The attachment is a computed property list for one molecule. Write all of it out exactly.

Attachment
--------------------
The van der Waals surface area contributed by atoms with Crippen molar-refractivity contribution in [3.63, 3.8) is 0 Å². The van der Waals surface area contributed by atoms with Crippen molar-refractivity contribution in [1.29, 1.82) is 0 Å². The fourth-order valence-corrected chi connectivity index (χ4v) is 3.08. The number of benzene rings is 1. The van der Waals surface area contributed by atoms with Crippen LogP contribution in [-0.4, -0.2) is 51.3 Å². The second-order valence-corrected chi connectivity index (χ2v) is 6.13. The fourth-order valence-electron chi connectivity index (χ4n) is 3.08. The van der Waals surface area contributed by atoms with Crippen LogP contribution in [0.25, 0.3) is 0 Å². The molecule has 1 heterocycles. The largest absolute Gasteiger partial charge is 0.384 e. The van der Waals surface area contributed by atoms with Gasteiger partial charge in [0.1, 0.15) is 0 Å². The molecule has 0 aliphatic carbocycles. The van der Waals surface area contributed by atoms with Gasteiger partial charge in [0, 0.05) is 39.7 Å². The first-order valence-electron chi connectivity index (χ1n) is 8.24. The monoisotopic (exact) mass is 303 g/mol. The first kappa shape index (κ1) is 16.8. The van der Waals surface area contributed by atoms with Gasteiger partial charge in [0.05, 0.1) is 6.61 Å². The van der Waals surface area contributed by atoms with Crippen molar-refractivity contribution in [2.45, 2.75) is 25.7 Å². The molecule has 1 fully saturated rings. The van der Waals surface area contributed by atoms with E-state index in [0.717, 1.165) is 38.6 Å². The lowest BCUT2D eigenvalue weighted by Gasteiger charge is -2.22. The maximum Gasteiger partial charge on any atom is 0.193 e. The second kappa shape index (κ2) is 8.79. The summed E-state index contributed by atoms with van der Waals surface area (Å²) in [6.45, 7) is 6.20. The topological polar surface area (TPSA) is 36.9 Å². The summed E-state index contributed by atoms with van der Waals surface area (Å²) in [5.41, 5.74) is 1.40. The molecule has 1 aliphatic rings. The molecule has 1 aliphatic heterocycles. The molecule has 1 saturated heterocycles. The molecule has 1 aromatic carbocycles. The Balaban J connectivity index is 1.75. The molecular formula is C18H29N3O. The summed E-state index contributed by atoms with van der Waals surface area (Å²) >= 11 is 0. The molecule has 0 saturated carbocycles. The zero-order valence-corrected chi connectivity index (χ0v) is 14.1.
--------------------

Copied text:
The van der Waals surface area contributed by atoms with Crippen molar-refractivity contribution in [3.63, 3.8) is 0 Å². The van der Waals surface area contributed by atoms with Crippen molar-refractivity contribution in [1.29, 1.82) is 0 Å². The fourth-order valence-corrected chi connectivity index (χ4v) is 3.08. The number of benzene rings is 1. The van der Waals surface area contributed by atoms with Crippen LogP contribution in [-0.4, -0.2) is 51.3 Å². The second-order valence-corrected chi connectivity index (χ2v) is 6.13. The fourth-order valence-electron chi connectivity index (χ4n) is 3.08. The van der Waals surface area contributed by atoms with Crippen LogP contribution in [0.25, 0.3) is 0 Å². The molecule has 1 heterocycles. The largest absolute Gasteiger partial charge is 0.384 e. The van der Waals surface area contributed by atoms with Gasteiger partial charge in [0.1, 0.15) is 0 Å². The molecule has 0 aliphatic carbocycles. The van der Waals surface area contributed by atoms with Gasteiger partial charge in [0, 0.05) is 39.7 Å². The first-order valence-electron chi connectivity index (χ1n) is 8.24. The monoisotopic (exact) mass is 303 g/mol. The first kappa shape index (κ1) is 16.8. The van der Waals surface area contributed by atoms with Gasteiger partial charge in [0.05, 0.1) is 6.61 Å². The van der Waals surface area contributed by atoms with Crippen molar-refractivity contribution in [2.45, 2.75) is 25.7 Å². The molecule has 1 fully saturated rings. The van der Waals surface area contributed by atoms with E-state index in [0.717, 1.165) is 38.6 Å². The lowest BCUT2D eigenvalue weighted by Gasteiger charge is -2.22. The maximum Gasteiger partial charge on any atom is 0.193 e. The second kappa shape index (κ2) is 8.79. The summed E-state index contributed by atoms with van der Waals surface area (Å²) in [6.45, 7) is 6.20. The topological polar surface area (TPSA) is 36.9 Å². The summed E-state index contributed by atoms with van der Waals surface area (Å²) in [5.41, 5.74) is 1.40. The molecule has 1 aliphatic rings. The molecule has 1 aliphatic heterocycles. The molecule has 1 saturated heterocycles. The molecule has 1 aromatic carbocycles. The Balaban J connectivity index is 1.75. The molecular formula is C18H29N3O. The summed E-state index contributed by atoms with van der Waals surface area (Å²) >= 11 is 0. The molecule has 0 saturated carbocycles. The zero-order valence-corrected chi connectivity index (χ0v) is 14.1.